I don’t write nearly as often as I’d like to. Life always seems to get in the way. But I’m always fascinated by the writing habits of others. James Joyce apparently wrote just a few sentences a day, while Ernest Hemingway made it a point to get in 500 words… and Stephen King goes all the way to 10 pages, even on holidays. Truman Capote wrote lying down, and Alexandre Dumas wrote for decades only on one particular shade of blue paper. Some wrote in between errands, some during (Gertrude Stein wrote while her wife drove them around in their Model T Ford.)

Some habits make sense, some not so much.

Here are a few of my own that I’ve found to help…

1 // If you can’t write something good, write nonsense.

Lately I’ve started using to get out the bugs on the days I’m feeling less than inspired. The idea is that once you’ve written 750 words of nonsense, your head is all limbered up and the ideas will flow. So far I’ve found it to be really effective!

2 // Read

An hour or so with David Sedaris and my brain is buzzing with ideas. Of course, my storytelling ability doesn’t hold a candle to his… but at least I can try. Practice makes perfect, right?

It’s all about reading the folks that inspire you.

3 // Walk

When all else fails, take a walk. Sitting (I sit – anyone here stand or lie down?) for too long in front of a computer will fry anyone’s brain. Moving around gets things going again, and for me, it usually works to break the block.

What are some of your writing habits? Do you use any tricks to break you out of a slump?

Photo via.


Optimize your pictures for the web

how to optimize your pictures for the web / a thousand threads
Hey bloggers and creatives, do you optimize your pictures before putting them on the web? I’m guessing you do. But if you have no idea what I’m talking about (because until yesterday, I was with you…) then do I have some news that will blow your mind.

For months (years) now I’ve been struggling with an irritating grey tone… one that wouldn’t show up on my laptop, but damnit if it didn’t show up every single time I pinned something I’d posted. I thought it was something in my editing, maybe my screen (I needed a desktop, desktops are always better for photo editing!)… or what if it was the light, the shot itself? I was one step away from an asylum when I came across this article on the Alt Blog.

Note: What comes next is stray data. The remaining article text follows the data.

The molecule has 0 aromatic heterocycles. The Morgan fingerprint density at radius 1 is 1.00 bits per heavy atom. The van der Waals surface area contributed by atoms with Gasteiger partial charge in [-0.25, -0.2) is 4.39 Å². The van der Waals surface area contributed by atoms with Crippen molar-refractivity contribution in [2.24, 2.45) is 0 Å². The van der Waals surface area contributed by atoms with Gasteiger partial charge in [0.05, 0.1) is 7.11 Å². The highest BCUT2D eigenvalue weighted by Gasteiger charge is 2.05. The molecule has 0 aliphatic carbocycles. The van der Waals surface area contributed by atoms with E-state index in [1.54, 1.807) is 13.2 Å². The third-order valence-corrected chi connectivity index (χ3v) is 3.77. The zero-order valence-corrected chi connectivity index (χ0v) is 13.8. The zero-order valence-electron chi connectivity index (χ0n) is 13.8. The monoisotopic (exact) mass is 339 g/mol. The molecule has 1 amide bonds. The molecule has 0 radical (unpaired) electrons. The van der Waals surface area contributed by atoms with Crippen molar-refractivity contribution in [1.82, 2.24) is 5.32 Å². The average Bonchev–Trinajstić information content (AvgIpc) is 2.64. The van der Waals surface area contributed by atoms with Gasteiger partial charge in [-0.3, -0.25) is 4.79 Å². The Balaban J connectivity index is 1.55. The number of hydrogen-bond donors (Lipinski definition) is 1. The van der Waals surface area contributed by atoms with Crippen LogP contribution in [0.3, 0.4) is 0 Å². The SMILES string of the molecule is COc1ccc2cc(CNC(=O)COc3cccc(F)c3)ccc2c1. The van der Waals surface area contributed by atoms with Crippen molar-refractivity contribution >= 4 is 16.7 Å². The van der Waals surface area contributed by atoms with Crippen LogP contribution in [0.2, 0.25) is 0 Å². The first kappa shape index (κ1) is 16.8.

I thought, “Huh, what is this “save for the web” thing? Maybe I should try it out…”

And then, as Emeril would say

But tell me now, is this one of those super simple things I was already supposed to know? Or are you with me? Because I’m feeling a little silly for all of these years of un-optimized, sad, grey little photos like the one on the top left.


So you’re engaged, now what?

so you're engaged, now what? / a thousand threads

I know you’re so excited, and you should be, but don’t run out and start booking your vendors right away. You’re going to want to get your bearings first, create a plan… you can’t do anything until you’ve got a guest list and a venue anyway. So sit back, relax, have a glass of wine with your new fiancé. You have time.

Read More »


The End is Nigh

how to move your google reader / a thousand threads
Just a few more days! Have you started the move?

I have to admit that I’ve been pleasantly surprised by Feedly, but there are lots of great options out there — including Bloglovin’, of course, along with an upcoming reader from Digg that promises to be pretty great.

And because of the mass exodus, nearly all of these services have made it crazy easy to move. For instructions on moving to Bloglovin’, click here. And for Feedly it’s as easy as signing in. They do all of the work for you.

So if you’re still holding out (I know a few of you are) don’t be scared to take the leap. You can even try a few and see which one you like best.

And while you’re at it (because what would this post be without a little shameless self-promotion?) you can add A Thousand Threads to your list!

// To add A Thousand Threads on Bloglovin’, click here.

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The 5 Best Things I Learned at Alt NYC

alt nyc / a thousand threads
Where to start? I’ve heard a lot of things about Alt over the years, but nothing could have prepared me for the experience itself. My head is still reeling from the events of the day, which were entertaining, enlightening and — most of all — empowering.

My mind wasn’t necessarily blown. I didn’t come home with the secret password that unlocks the door to bloggy success… but I did come home with something that’s, arguably, a lot more important. Confidence.

And come to think of it, I suppose that kind of is the key to bloggy success.

Despite hearing from so many different voices, speaking from so many different perspectives, there was a constant that ran throughout the day. You have to have confidence in yourself and your goal to succeed. You have to be willing to put yourself out there, to take risks and to suffer the consequences with grace, and willingness to turn around and do it all over again. Because that is the only way you’ll make it.

I feel so lucky to have heard from such inspiring speakers as Grace Bonney and Garance Doré, and to have the chance now to take their lessons and run.

The five best things I learned at Alt NYC are more specific than the lesson above, but they all ultimately hold the same truth.

Believe in yourself, and others will begin to believe in you too…

Read More »